Jill grinned. “Good to hear.”
“Are we done?” Peter asked, his nasally voice full of boredom. “It’ll be sunrise before you two finish up all your girly-gabbing.”
“Sign here,” Jill said, ignoring him. She was holding a clipboard in her hand, painted in blue and white. “This says that you’ll come with us after you die so we can find you a position among the Cloud Corps.” She smiled at Wanda. “I’m real excited. I think we’re gonna be good friends.”
“Wanda,” said Peter. “You won’t like me for a while. But we’ll become friends after I help you find your mom.”
“Wanda,” said Jill. “We become very close. I’m the friend you never had. Now sign.” She pointed to the gold dotted line at the bottom. Wanda stared at the big feather pen.
“Sign,” said Jill.
“Will it hurt?” Wanda whispered. “Will it hurt for- for a long time?”
“That’s up to you,” said Peter. “If you sign.”
“Wanda?” Jill asked. She looked at Wanda with big, milky eyes. “Aren’t you going to sign?”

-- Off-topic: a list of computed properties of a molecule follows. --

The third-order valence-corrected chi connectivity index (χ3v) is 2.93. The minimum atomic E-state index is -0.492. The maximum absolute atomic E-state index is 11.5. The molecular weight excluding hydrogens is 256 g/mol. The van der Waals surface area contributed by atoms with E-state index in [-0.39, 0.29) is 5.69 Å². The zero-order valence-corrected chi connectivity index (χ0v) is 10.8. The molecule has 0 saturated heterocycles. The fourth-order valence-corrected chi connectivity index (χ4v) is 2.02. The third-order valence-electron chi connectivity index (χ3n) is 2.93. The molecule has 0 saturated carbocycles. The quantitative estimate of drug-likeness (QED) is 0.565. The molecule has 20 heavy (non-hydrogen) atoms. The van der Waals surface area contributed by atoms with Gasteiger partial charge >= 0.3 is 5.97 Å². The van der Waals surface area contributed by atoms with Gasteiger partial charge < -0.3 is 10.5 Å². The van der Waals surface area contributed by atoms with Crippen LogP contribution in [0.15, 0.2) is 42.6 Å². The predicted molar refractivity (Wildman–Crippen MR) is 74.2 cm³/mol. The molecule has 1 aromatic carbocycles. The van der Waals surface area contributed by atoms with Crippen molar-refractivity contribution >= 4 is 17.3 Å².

Wanda awoke suddenly with a gasp. She touched her forehead and found it was covered in sweat. She was shaking.
She looked around her apartment, trying to calm herself down. Dream. It was just a dream.
She swore she could hear something calling her. Wanda! Wanda! Wanda! The voices wailed in her ears, and seemed to be coming from the direction of her balcony. She slid out of bed, careful not to wake the man sleeping beside her, and tiptoed through the maze of dirty clothes and beer bottles to get to the twelve-inch balcony.
New York breathed on her, its wind coming in rushes toward her face. She gazed over the city, at the twinkling lights below. She looked down at the streets and remembered her dream. It would be cowardly, but…
There wasn’t anything left for her here. A father in Pennsylvania who’d probably forgotten her name. A boyfriend who leaves bruises on her wrists. Tattoos that stretch over the length of her skin, but that don’t manage to hide the ugly weight of her flesh. No matter how many times she took the needle to her skin, or skipped meals to get skinnier, or pierced her ears and nose and eyebrows, nothing changed the fact that this was who she was. Wanda.
Motherless, eternally unhappy, body jiggling like Jell-O as she walked, spending hours every night staring at her face in the mirror, wishing she was at least pretty. Nothing would change her, so what was the point of being here?